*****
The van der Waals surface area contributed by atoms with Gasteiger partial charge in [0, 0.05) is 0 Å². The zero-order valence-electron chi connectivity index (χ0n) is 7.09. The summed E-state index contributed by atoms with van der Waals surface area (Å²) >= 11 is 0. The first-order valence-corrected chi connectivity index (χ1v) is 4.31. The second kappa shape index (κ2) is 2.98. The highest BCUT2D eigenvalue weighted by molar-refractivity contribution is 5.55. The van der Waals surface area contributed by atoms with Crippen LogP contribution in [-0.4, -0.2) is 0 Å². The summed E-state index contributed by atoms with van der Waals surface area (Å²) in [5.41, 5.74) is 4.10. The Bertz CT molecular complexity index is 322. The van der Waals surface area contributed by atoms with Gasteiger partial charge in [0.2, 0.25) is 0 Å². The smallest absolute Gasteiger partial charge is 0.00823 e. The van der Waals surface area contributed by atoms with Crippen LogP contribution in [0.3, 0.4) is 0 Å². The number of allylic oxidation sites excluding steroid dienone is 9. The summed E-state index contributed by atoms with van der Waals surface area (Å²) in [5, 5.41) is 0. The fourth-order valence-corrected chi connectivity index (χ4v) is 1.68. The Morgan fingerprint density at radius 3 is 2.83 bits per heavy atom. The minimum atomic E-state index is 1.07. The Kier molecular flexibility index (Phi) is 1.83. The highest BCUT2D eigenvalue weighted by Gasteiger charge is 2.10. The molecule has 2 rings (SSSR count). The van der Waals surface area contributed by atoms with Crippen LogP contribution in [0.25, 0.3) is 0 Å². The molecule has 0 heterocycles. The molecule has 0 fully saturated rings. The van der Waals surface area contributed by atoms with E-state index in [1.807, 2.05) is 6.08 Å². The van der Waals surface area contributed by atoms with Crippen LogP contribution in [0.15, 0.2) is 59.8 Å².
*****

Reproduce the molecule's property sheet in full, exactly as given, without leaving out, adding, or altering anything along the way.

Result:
The van der Waals surface area contributed by atoms with Gasteiger partial charge in [0, 0.05) is 0 Å². The zero-order valence-electron chi connectivity index (χ0n) is 7.09. The summed E-state index contributed by atoms with van der Waals surface area (Å²) >= 11 is 0. The first-order valence-corrected chi connectivity index (χ1v) is 4.31. The second kappa shape index (κ2) is 2.98. The highest BCUT2D eigenvalue weighted by molar-refractivity contribution is 5.55. The van der Waals surface area contributed by atoms with Crippen LogP contribution in [-0.4, -0.2) is 0 Å². The summed E-state index contributed by atoms with van der Waals surface area (Å²) in [5.41, 5.74) is 4.10. The Bertz CT molecular complexity index is 322. The van der Waals surface area contributed by atoms with Gasteiger partial charge in [0.2, 0.25) is 0 Å². The smallest absolute Gasteiger partial charge is 0.00823 e. The van der Waals surface area contributed by atoms with Crippen LogP contribution in [0.3, 0.4) is 0 Å². The number of allylic oxidation sites excluding steroid dienone is 9. The summed E-state index contributed by atoms with van der Waals surface area (Å²) in [5, 5.41) is 0. The fourth-order valence-corrected chi connectivity index (χ4v) is 1.68. The Morgan fingerprint density at radius 3 is 2.83 bits per heavy atom. The minimum atomic E-state index is 1.07. The Kier molecular flexibility index (Phi) is 1.83. The highest BCUT2D eigenvalue weighted by Gasteiger charge is 2.10. The molecule has 2 rings (SSSR count). The van der Waals surface area contributed by atoms with Crippen LogP contribution in [0.25, 0.3) is 0 Å². The molecule has 0 heterocycles. The molecule has 0 fully saturated rings. The van der Waals surface area contributed by atoms with E-state index in [1.807, 2.05) is 6.08 Å². The van der Waals surface area contributed by atoms with Crippen LogP contribution in [0.15, 0.2) is 59.8 Å².